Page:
One of the challenges of adopting a raw vegan diet is that it is very unlikely that everyone is embracing your diet in exactly the same way. When making family meals we want everyone to be healthy and happy, but also know they are accepted for their diet choices. When everyone has different tastes though, it can be easy to want to give up entirely and get carry-out.
Over the weekend I visited my sister, her husband, and their adorable newborn son. Along with my husband and son we were all vegan, but even so it can be difficult planning meals. My son is a fussy eater and only my husband and I try to eat raw. With so many different appetites to satiate I decided the best course of action was to set up build-your-own bars. While this does mean a lot of chopping, it also means that everyone can have their food exactly the way they want it!
Here are some meal ideas for big families where everyone should be able to find something to be happy about!
-Noodles. Zucchini noodles are a great raw replacement for pasta, but what if your kids won't touch them? Spiralizers are also great for making noodles from carrots, cucumbers, and beets. Set up stations for each kind of "noodle". Give sauce options like raw marinara, nut-based alfredo, or pesto. Have add-ins available like peas, mushrooms, tomatoes, onions, olives, spinach, or basil. Another raw option is kelp noodles. Have some quinoa pasta set off to the side for the kids, if you want to ave something cooked.
-Tacos. Set up some large romaine leaves to use for taco shells. Make fresh salsa and guacamole. Chop bell peppers, tomatoes, onions, and olives. If you are feeling adventurous make a nut-based nacho cheese or sour cream. Make "re-fried beans" out of black sesame seeds. Another raw option is dehydrated coconut wraps. If anyone wants cooked food along with this meal it is easy to warm some beans or throw some tortillas on the side.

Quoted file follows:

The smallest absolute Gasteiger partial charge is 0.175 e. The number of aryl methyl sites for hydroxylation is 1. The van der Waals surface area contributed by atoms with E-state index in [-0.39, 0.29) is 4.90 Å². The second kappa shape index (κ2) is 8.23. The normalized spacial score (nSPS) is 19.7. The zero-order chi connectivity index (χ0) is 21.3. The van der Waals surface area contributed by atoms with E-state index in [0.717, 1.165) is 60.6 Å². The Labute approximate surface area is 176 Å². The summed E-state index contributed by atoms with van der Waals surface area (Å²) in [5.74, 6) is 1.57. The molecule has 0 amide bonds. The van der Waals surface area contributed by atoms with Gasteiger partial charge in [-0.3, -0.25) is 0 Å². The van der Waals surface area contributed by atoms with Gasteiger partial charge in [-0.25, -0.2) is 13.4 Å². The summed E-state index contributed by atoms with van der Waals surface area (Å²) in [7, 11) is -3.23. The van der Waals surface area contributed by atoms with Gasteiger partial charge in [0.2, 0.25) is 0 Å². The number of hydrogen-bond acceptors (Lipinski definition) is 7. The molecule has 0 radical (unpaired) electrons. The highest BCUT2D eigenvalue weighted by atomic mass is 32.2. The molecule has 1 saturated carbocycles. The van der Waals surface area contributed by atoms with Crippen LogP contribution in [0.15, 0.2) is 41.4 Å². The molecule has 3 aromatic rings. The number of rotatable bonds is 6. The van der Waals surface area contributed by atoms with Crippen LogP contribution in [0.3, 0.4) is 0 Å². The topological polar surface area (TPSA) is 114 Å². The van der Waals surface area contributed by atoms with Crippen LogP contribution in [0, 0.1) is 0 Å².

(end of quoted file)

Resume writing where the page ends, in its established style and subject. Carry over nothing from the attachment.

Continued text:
-Pitas. Set up dehydrated coconut wraps or large collard leaves. Make carrot falafel balls and marinated portobello mushrooms. Chop up cucumbers, onions, tomatoes, and olives. Tahini or a nut-based dill sauce are great for topping. Easy non-raw additions are pita bread (explore the healthier brands available) or baked falafels.
-Salad. It is SO EASY to set up a great salad bar, and also a great way to use up scrap produce. Chop up lettuce and kale. Set up all the leftover veggies in your fridge. Make a few different raw dressings, such as hemp ranch, lemon tahini, spicy mango, or just oil and vinegar.
-Breakfast bowls. Sometimes I am even a fan of these for dinner! You can use sprouted buckwheat, chia seeds, or bananas for a base. Pour in your favorite nut milk. Add-in foods like raisins, apples, goji berries, blue berries, strawberries, cacao nibs, coconut flakes, mulberries, or golden berries. If your kids don't like these raw cereal options, help them pick a healthy packaged cereal to go along with your choices.
-Pizza. Everyone loves pizza, but let's be honest. Not everyone loves raw pizza. Dehydrate some raw crusts (made from flax, zucchini, apples, buckwheat, etc.), but if the kids won't go for that set aside a sprouted frozen crust or some pita bread. Top with raw marina. Have a selection of bell peppers, mushrooms, olives, tomatoes, and pineapple chunks to top with. Make a nut cheese or sprinkle with nutritional yeast. If the kids won't go for that there are still good vegan options like Chao cheese or Daiya they could add. If you choose, they could even warm these up in the oven.